That sword was famous at Summershall. It was
named Demonslayer, and the Director had used it to battle a Malefict when she was only nineteen years old. That was where she had gotten the scar, which was rumored to cause her excruciating agony whenever she spoke. Elisabeth doubted the accuracy of those rumors, but it was true that the Director chose her words carefully, and certainly never smiled.

“Remember,” the Director went on at last,
“if you hear a voice in your mind once we reach the vault, do not listen to what it says. This is a Class Eight, centuries old, and not to be trifled with. Since its creation, it has driven dozens of people mad. Are you ready?”

Elisabeth swallowed. The knot in her throat prevented her from answering. She could hardly believe the Director was speaking to her, much less that she had summoned her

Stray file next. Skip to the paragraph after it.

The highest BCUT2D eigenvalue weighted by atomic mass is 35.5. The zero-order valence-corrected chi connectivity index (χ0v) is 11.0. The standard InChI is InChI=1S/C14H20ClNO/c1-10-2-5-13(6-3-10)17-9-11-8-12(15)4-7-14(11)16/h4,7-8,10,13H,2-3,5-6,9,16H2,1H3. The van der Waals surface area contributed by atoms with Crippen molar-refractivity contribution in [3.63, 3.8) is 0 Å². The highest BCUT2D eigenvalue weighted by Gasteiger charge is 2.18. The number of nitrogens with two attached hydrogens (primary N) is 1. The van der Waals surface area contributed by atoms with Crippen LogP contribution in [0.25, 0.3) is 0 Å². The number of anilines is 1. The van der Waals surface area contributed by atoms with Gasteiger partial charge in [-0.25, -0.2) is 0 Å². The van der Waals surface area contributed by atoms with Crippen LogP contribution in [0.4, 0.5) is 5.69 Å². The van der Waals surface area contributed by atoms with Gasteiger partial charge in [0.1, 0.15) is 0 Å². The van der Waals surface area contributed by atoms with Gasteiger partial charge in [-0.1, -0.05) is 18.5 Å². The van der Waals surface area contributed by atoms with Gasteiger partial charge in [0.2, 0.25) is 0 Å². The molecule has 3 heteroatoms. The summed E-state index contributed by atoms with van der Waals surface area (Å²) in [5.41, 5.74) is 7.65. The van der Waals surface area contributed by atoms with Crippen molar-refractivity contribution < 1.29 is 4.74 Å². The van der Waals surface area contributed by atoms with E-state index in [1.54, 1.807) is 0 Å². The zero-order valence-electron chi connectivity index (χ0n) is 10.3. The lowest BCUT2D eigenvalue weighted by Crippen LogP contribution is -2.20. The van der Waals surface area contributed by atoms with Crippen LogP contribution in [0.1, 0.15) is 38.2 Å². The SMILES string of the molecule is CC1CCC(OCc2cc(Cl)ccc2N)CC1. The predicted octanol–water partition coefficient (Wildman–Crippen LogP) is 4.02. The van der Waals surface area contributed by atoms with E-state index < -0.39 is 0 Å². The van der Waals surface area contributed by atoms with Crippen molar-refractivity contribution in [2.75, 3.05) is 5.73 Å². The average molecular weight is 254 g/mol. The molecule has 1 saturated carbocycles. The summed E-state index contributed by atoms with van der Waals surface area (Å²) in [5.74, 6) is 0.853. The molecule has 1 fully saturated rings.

to help transport a delivery to the vault. Ordinarily such a responsibility fell far above the rank of apprentice librarian. Hope ricocheted through her like a bird trapped within a house, taking flight,
falling, and taking flight again, exhausting itself for the promise of open skies far away. Terror flickered after it like a shadow.

She’s giving me a chance to prove that I’m worth training as a warden
, she thought.
If I fail, I will die. Then at least I’ll have a use. They can bury me in the garden to feed the radishes.

Wiping her sweaty palms on the sides of her robes, she nodded.

The Director set off across the courtyard, and Elisabeth followed. Gravel crunched beneath their heels. A foul stench clotted the air as they drew nearer, like waterlogged leather left to rot on the
seashore. Elisabeth had grown up in the Great Library, surrounded by the ink-and-parchment smell of magical tomes, but this was far from what she was used to. The stench stung her eyes and stippled her arms with goose bumps. It was even making the horses nervous. They shied in their traces, scattering gravel as they ignored the driver’s attempts to calm them down. In a way she envied them, for at